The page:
More on Independent Judgement

Independent judgement may count for squat if the doc doesn’t listen to you. One of my spies in the Ontario health care system tells me the story of  a 60ish year-old woman, a known drinker, who came into an Emergency Department with an altered level of consciousness. Ethanol level comes back elevated, so end of story, right?

Unfortunately no. The primary nurse advocates for this patient. She’s seen cerebral bleeds, and she’s seen drunks, and she’s seen bleeds and drunks in the same person, and moreover, she has watched this patient subtly deteriorate for the last three hours. She tells the Emergency Physician, “Hey, this patient isn’t right. Her neuros are whacked. She needs a CT of the head.”

The EP is the sort of doc who, if a nurse said “Feces”, would say “Fudge, and please pass the plate.” He refuses to order the CT, and instructs the primary RN to discharge the patient.

The nurse absolutely refuses. The patient needs a CT, the nurse says.

The EP gets all huffy. Fine, he says. I’ll pull the IV and discharge the patient myself. Take that, you dumb know-nothing nurse!

Of course, you know the sequel. Patient returns a short time later, twenty times worse, coags are screwed, finally gets the CT, which (naturally) shows a cerebral bleed; she’s shipped to a Big Toronto Hospital, and blah, blah, blah — hemorrhagic stroke.

Independent judgement — where a nurse can effectively advocate for their patients — will only work in environments where there is a culture that treats the professional opinion and judgement of nurses (and other health care professionals) as valuable and meaningful in effecting good patient outcomes. Unfortunately, in many health care settings (the majority?), such as perhaps this Emergency Department, this isn’t the case. The quality of patient care accordingly directly suffers as a result.

I’m also reminded of an article I saw the other day about moral distress — the anxiety and suffering caused by being unable to act upon one’s own ethical values — and the risks it poses to nurses personally and professionally: dissociation, apathy, leaving nursing altogether. I suppose moral distress would include being discounted and minimized, advocacy being at the heart of ethical nursing practice. I wonder if there have been any studies linking patient outcomes specifically with moral distress in nurses, and if not, whether this would be a fruitful topic for investigation.

, , , , , , , ,

  1. #1 by Cartoon Character on Sunday 12 September 2010 - 2152

    I remember attending a highrisk delivery and asking the snarky OB if we shouldn’t be calling the Peds….he adamantly refused. I asked again and once again he refused. So I said to him: “Ok..just so you know….I am charting that I asked twice and you refused twice…..” – he promptly changed his mind. It was lucky that he did because it was a baby that required a fair amount of resuscitation, never mind a PPH at the same time. My question is: why did I have to resort to a threat?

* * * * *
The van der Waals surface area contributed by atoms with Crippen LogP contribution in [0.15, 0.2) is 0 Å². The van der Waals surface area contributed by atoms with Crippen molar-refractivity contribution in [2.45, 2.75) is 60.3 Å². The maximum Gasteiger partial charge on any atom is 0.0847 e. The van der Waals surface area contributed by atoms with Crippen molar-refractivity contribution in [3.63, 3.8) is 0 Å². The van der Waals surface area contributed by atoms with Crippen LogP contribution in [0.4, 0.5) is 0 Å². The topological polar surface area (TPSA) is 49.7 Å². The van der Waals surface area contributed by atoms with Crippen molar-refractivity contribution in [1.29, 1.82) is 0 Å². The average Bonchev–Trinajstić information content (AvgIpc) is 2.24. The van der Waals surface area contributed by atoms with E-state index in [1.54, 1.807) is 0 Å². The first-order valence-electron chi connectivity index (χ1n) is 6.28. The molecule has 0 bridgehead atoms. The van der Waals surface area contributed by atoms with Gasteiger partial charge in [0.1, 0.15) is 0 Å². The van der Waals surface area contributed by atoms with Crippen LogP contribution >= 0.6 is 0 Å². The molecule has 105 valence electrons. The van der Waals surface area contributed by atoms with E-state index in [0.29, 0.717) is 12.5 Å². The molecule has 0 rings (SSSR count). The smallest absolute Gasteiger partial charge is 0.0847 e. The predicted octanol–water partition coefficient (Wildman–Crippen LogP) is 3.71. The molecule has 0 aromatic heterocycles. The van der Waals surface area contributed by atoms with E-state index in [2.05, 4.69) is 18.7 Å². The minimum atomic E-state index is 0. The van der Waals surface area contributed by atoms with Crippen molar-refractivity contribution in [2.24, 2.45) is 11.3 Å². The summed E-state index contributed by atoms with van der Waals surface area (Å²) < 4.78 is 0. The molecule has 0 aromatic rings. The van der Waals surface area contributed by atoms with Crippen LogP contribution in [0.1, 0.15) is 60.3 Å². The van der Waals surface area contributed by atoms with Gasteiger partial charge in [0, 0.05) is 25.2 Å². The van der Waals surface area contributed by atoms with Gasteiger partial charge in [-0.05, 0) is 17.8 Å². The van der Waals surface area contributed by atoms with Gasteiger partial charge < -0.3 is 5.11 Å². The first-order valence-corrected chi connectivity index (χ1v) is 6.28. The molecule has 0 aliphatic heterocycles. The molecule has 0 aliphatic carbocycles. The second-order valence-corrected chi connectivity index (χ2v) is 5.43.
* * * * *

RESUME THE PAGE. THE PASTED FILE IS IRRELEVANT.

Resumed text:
2. #2 by Canuck on Monday 13 September 2010 - 0112

    And did the case go for review to the CPSO and the CNO? At one hospital in Ontario, a case similar to this (but involving a paediatric patient) was reported. It’s a bit more complicated, but here is the end result:

    The physician was cleared of any wrong-doing (the patient ultimately died), the hospital settled, and the nurse (who tried to advocate on behalf of her patient but was ignored) was reprimanded by the CNO for “failing to advocate for the patient”.

    They told her she should have refused to d/c the patient (which she did, but the attending physician sent him/her), keep the patient in the ER (should she have restrained the patient to the bed?) and called the Chief of Staff at home to discuss her “concerns”.

    We can advocate, be ignored, and STILL be blamed for the outcome.

    Frustrating.

    • #3 by torontoemerg on Monday 13 September 2010 - 1150

      I’m a little disturbed by the CNO’s response, but sadly, I can’t say I am terribly surprised. The CNO, I think, has a very unrealistic notion of how power and hierarchy works in most health care settings. I am curious, though, on what grounds and who reported this nurse to the CNO? The parents? The employer? The physician?

      • #4 by Canuck on Wednesday 15 September 2010 - 1718

        The family sued the hospital, MD and multiple nursing staff for wrongful death. Their child died and they were devastated. The CNO was notified, of course, after the family filed a formal complaint (they also filed one with the CPSO against the physician). The CPSO cleared the physician after two different investigations, but the CNO found reason to place an oral reprimand in the RN’s file.

        It’s upsetting -how far must we go as nurses to provide care, within the confines of our RN license? In this case, I feel like the RN was faulted for NOT acting as though she was an MD. Which she wasn’t. At some point, the CNO needs to realize we can advocate till we’re “blue in the face” but the disposition of the patient is ultimately (as it should be) at the discretion of the physician.

Leave a Reply

Fill in your details below or click an icon to log in:

WordPress.com Logo

You are commenting using your WordPress.com account. Log Out / Change )

Twitter picture

You are commenting using your Twitter account. Log Out / Change )

Facebook photo

You are commenting using your Facebook account. Log Out / Change )

Google+ photo

You are commenting using your Google+ account. Log Out / Change )

Connecting to %s

%d bloggers like this: